Dapps Ethereum Homestead 0.1 Documentation

Dapps Ethereum Homestead 0.1 Documentation

Swarm is a distributed storage platform and content distribution service, a native base layer service of the Ethereum web 3 stack. The primary objective of Swarm is to provide a sufficiently decentralized and redundant store of Ethereums public record, in particular to store and distribute dapp code and data as well as block chain data. From an economic point of view, it allows participants to efficiently pool their storage and bandwidth resources in order to provide the aforementioned services to all participants. From the end users perspective, Swarm is not that different from WWW, except that uploads are not to a specific server. The objective is to peer-to-peer storage and serving solution that is DDOS-resistant, zero-downtime, fault-tolerant and censorship-resistant as well as self-sustaining due to a built-in incentive system which uses peer to peer accounting and allows trading resources for payment. Swarm is designed to deeply integrate with the devp2p multiprotocol network layer of Ethereum as well as with the Ethereum blockchain for domain name resolution, service payments and content availability insurance. Continue reading >>

Ethereum's Big Switch: The New Roadmap To Proof-of-stake - Coindesk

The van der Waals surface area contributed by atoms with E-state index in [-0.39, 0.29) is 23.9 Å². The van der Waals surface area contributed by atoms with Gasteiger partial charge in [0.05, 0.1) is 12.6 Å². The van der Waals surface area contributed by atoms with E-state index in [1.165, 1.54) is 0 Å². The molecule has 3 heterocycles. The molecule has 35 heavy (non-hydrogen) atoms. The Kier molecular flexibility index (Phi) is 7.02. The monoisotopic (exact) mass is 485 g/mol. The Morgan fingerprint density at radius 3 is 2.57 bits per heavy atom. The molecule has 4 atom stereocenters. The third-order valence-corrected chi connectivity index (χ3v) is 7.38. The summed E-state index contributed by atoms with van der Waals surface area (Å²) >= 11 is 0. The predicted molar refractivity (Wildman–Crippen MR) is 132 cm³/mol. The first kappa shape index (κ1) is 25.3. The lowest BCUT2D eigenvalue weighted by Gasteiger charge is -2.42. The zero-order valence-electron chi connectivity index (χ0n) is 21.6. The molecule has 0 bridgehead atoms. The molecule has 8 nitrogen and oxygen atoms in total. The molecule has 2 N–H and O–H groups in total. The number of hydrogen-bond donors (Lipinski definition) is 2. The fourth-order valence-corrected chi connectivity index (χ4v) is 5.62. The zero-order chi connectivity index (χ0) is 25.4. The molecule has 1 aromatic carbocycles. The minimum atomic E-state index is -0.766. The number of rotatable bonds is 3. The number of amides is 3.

Ethereum's Big Switch: The New Roadmap To Proof-of-stake - Coindesk

Ethereum's Big Switch: The New Roadmap to Proof-of-Stake After years of development, ethereum has a new planto update the algorithm that keeps its entire network in sync. Vitalik Buterin, ethereum's creator , recently released a rough implementation guide that reveals the network's developers will first start with a 'hybrid' system that merges bitcoin-style proof-of-work mining with itsmuch-anticipated and still-experimental proof-of-stake system called Casper, created by Buterin. The planeffectively meansethereum will begin alternating between the two systems, so that some transaction blocks (one out of 100) are secured viaproof-of-stake and the rest remain on proof-of-work. Buterin has notably been working on his implementationin parallel with ethereum developer Vlad Zamfir, "cross-pollinating" their ideas. According toKarl Floersch, blockchain engineer for ethereum startup ConsenSysand a coder working with Buterin on Casper's development, the result is that the network is choosing the more conservative of two potential paths forward. "What Vitalik has come up with is a get-it-out-the-door, working version, that works, but might be less theoretically revolutionary than Vlad's." Because Buterin's implementation of Casper can, he thinks, get to production faster, it will be used in the first stage of ethereum's evolution. If implemented, this would be the first time proof-of-stake would be employed on the live ethereum platform, albeit playing a minor role. It also would a largereal-world test of proof-of-stake, enabling the cryptocurrency community to determine whether the proof algorithm is asuperior one, as proponents have argued. To advocates, the goal of this potentially revolutionary change to proof-of-stake is to reduce the electricityethereum requires to reacha Continue reading >>